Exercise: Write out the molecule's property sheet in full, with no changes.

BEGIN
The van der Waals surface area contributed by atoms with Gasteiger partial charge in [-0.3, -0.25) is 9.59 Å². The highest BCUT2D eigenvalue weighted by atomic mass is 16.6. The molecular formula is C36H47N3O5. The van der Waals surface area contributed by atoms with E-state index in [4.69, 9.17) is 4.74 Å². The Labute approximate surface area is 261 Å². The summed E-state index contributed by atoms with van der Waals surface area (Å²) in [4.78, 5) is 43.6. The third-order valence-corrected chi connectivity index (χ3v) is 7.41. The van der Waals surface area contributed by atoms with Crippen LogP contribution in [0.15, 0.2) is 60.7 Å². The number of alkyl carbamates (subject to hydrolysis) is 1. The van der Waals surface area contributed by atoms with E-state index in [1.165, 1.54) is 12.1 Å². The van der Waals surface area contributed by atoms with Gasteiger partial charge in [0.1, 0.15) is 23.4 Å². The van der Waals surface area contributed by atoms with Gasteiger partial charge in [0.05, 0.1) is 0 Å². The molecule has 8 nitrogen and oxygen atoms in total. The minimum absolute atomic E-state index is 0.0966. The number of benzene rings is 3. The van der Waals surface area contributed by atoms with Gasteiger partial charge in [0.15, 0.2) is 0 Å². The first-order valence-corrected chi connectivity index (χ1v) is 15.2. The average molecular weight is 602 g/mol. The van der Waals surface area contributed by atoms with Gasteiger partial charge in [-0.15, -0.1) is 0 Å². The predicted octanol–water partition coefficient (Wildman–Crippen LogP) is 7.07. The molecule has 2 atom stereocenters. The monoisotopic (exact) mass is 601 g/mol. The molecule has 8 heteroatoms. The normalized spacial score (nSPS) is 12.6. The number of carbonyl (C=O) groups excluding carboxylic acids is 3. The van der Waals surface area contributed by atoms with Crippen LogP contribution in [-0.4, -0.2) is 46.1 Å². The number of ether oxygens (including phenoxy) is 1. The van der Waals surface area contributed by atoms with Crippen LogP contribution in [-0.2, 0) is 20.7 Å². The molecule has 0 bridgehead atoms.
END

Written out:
The van der Waals surface area contributed by atoms with Gasteiger partial charge in [-0.3, -0.25) is 9.59 Å². The highest BCUT2D eigenvalue weighted by atomic mass is 16.6. The molecular formula is C36H47N3O5. The van der Waals surface area contributed by atoms with E-state index in [4.69, 9.17) is 4.74 Å². The Labute approximate surface area is 261 Å². The summed E-state index contributed by atoms with van der Waals surface area (Å²) in [4.78, 5) is 43.6. The third-order valence-corrected chi connectivity index (χ3v) is 7.41. The van der Waals surface area contributed by atoms with Crippen LogP contribution in [0.15, 0.2) is 60.7 Å². The number of alkyl carbamates (subject to hydrolysis) is 1. The van der Waals surface area contributed by atoms with E-state index in [1.165, 1.54) is 12.1 Å². The van der Waals surface area contributed by atoms with Gasteiger partial charge in [0.1, 0.15) is 23.4 Å². The van der Waals surface area contributed by atoms with Gasteiger partial charge in [0.05, 0.1) is 0 Å². The molecule has 8 nitrogen and oxygen atoms in total. The minimum absolute atomic E-state index is 0.0966. The number of benzene rings is 3. The van der Waals surface area contributed by atoms with Gasteiger partial charge in [0.15, 0.2) is 0 Å². The first-order valence-corrected chi connectivity index (χ1v) is 15.2. The average molecular weight is 602 g/mol. The van der Waals surface area contributed by atoms with Gasteiger partial charge in [-0.15, -0.1) is 0 Å². The predicted octanol–water partition coefficient (Wildman–Crippen LogP) is 7.07. The molecule has 2 atom stereocenters. The monoisotopic (exact) mass is 601 g/mol. The molecule has 8 heteroatoms. The normalized spacial score (nSPS) is 12.6. The number of carbonyl (C=O) groups excluding carboxylic acids is 3. The van der Waals surface area contributed by atoms with Crippen LogP contribution in [-0.4, -0.2) is 46.1 Å². The number of ether oxygens (including phenoxy) is 1. The van der Waals surface area contributed by atoms with Crippen LogP contribution in [-0.2, 0) is 20.7 Å². The molecule has 0 bridgehead atoms.